CLAS­SI­CAL CITY

Con­certs have an ex­tra charge when charisma and emo­tion come into play.

Metro Magazine NZ - - Contents - THE AUCK­LAND PHIL­HAR­MO­NIA ORCHES­TRA WITH VLADIMIR ASHKE­NAZY AND GOR­DON HUNT, AUCK­LAND TOWN HALL.

David Larsen says the ef­fect of con­duc­tor Vladimir Ashke­nazy on an APO con­cert was like a shot of adren­a­line to the heart.

There is a fa­mous YouTube clip of Leonard Bern­stein con­duct­ing the Vi­enna Phil­har­monic us­ing only fa­cial ex­pres­sions. His eye­brows move a lot.

Thirty years ago or so, I saw Maxim Shostakovich, the son of the com­poser, con­duct the New Zealand Sym­phony Orches­tra in his fa­ther’s fifth sym­phony. It was a sold-out per­for­mance and I had to sit in the choir stalls, be­hind the orches­tra; this meant I could see the younger Shostakovich’s face. It would have been the per­fect place to ob­serve some­one con­duct­ing with their eye­brows, but Shostakovich con­ducted with his whole body.

Ac­tu­ally “con­ducted” is not even the word. He en­acted the mu­sic. He was an­guished and ec­static. To this day, I don’t know how the orches­tra man­aged to fol­low his down­beats, which were all over the place, but he brought so much emo­tion to the podium that he was like an ex­tra in­stru­ment. It was an as­ton­ish­ing ex­pe­ri­ence and a rev­e­la­tion to be in the room with him.

If you have ever won­dered what con­duc­tors are good for, the an­swer is ev­ery­thing and noth­ing. This is eas­i­est to ob­serve, as most things are, at the ex­tremes. A re­ally bad con­duc­tor can teach you a lot about the power of de­mor­al­i­sa­tion, con­fu­sion and mis­ap­plied ego. Or you could learn about the trans­for­ma­tive ca­pa­bil­i­ties of a mu­si­cally bril­liant, charis­matic con­duc­tor by spend­ing five sec­onds watch­ing Vladimir Ashke­nazy.

I have for decades re­gret­ted and re­sented Ashke­nazy’s move into con­duct­ing. Like his great con­tem­po­rary Daniel Baren­boim, who made the same move at about the same time, he is one of the ma­jor liv­ing pi­anists, but he has spent less and less time at the key­board as his con­duct­ing ca­reer has ex­panded. This has struck me as the loss of some­thing pre­cious and de­fin­able in ex­change for some­thing rather neb­u­lous. Af­ter the first few sec­onds of his con­cert with the Auck­land Phil­har­mo­nia, I was re-eval­u­at­ing that po­si­tion.

Ashke­nazy is tiny. He strode onto the stage like a man who couldn’t un­der­stand why the mu­sic hadn’t started yet. Me? You’re wait­ing for me? Are you blind? Here I am! Usu­ally con­duc­tors start a con­cert like this: stand, lift arms, pause... si­lence, in­sist on that si­lence... make them wait... down­beat. It’s rit­u­alised and it takes only a lit­tle time, but it’s like the cover of a book; you can feel the thick­ness of it. Ashke­nazy ripped the cover right off. He had the orches­tra play­ing while the au­di­ence was still draw­ing breath.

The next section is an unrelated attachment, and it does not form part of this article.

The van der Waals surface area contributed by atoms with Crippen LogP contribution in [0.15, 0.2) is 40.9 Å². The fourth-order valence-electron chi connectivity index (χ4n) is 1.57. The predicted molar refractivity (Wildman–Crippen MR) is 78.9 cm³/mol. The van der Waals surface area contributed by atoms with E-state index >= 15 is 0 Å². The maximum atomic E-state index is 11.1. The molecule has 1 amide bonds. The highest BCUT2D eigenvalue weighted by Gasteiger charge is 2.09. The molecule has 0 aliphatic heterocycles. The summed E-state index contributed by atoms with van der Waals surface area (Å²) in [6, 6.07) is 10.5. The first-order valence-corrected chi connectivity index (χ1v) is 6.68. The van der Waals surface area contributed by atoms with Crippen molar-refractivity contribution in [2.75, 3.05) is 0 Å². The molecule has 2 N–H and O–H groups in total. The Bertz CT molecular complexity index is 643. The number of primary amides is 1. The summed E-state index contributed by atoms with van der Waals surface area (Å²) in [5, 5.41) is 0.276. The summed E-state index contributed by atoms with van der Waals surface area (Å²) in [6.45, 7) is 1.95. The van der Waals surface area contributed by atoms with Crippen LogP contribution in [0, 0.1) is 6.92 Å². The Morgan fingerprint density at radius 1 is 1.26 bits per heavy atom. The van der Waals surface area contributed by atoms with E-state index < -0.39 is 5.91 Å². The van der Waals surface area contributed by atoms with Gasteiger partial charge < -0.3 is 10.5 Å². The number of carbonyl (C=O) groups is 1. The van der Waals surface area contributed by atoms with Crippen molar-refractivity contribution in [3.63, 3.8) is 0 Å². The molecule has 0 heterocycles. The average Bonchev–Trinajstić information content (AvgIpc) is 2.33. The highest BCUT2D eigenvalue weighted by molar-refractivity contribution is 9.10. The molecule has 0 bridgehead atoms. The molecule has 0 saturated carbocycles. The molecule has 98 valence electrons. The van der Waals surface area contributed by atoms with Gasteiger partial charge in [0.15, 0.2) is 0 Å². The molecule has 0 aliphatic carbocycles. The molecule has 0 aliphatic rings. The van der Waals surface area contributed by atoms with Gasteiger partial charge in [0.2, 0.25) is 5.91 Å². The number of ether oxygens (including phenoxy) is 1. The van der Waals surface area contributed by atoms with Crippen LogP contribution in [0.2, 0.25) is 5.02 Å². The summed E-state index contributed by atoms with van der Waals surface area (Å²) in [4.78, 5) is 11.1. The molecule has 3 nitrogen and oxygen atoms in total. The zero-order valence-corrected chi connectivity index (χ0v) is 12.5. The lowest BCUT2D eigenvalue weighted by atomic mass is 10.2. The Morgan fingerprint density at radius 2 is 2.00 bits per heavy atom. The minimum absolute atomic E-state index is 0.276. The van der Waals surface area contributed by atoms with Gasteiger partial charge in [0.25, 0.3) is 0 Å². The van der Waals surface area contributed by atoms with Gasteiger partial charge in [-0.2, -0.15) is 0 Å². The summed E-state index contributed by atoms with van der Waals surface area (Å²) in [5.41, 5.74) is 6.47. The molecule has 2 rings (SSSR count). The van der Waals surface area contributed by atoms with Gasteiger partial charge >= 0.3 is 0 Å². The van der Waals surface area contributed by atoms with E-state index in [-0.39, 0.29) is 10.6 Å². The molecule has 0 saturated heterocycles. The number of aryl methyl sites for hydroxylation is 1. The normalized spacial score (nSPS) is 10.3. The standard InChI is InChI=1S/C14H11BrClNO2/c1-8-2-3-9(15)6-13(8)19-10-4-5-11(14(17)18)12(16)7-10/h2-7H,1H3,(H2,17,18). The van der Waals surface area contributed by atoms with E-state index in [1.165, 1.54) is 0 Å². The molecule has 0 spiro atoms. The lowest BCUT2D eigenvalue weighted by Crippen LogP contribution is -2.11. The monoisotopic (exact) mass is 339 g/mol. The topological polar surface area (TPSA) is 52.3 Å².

A con­duc­tor can­not give play­ers new abil­i­ties. There are mo­ments in the Si­belius

The sense of fo­cus and com­mit­ment in the play­ing was re­mark­able.

sec­ond sym­phony, this con­cert’s ma­jor show­piece, where the first vi­o­lins have to cre­ate a bru­tally aus­tere sound, of­ten at high speed, with no mask­ing ef­fect from other parts of the orches­tra. It re­quires per­fect uni­son play­ing, and “per­fect” is mu­sic’s great un­for­giv­ing word. Only a hand­ful of or­ches­tras in the world can give the hard­est of these pas­sages ev­ery­thing Si­belius asks for, who­ever’s stand­ing on the podium.

What Ashke­nazy gave the orches­tra, beyond the clear rhyth­mic and dy­namic di­rec­tion that you’d ex­pect from any com­pe­tent con­duc­tor, and beyond the so­phis­ti­cated sense of mu­si­cal shape that you’d hope for from any re­ally good con­duc­tor, was a sense of pres­ence. This sounds vague. It wasn’t. Charisma and per­sonal en­ergy are mean­ing­less lead­er­ship-man­ual buzz­words un­til you meet some­one who has them. Every­one on the stage was lean­ing in. The ca­pac­ity au­di­ence — it was an­other of the rare con­certs where they sell seats in the choir stalls — was lean­ing in as well. If I had to re­duce Ashke­nazy’s ef­fect to a sin­gle metaphor, it would be a shot of adren­a­line to the heart.

This was not with­out down­sides. There were mo­ments in the Strauss oboe con­certo — beau­ti­fully per­formed by soloist Gor­don Hunt — where a sup­port­ing clar­inet phrase seemed to jump out and mug the au­di­ence: Ashke­nazy is con­duct­ing me, I’m so ex­cited! And there are some elec­tric pauses in the sec­ond move­ment of the Si­belius which Ashke­nazy com­pressed: if his mu­si­cian­ship has a flaw, it’s im­pa­tience. But the over­all sense of fo­cus and com­mit­ment in the play­ing was re­mark­able. I have long been of the view that any­one who doesn’t find the fi­nal mo­ments of the Si­belius in­tensely mov­ing and up­lift­ing has met the med­i­cal def­i­ni­tion of death; but I think this per­for­mance might have got through to dead peo­ple as well.

VLADIMIR ASHKE­NAZY

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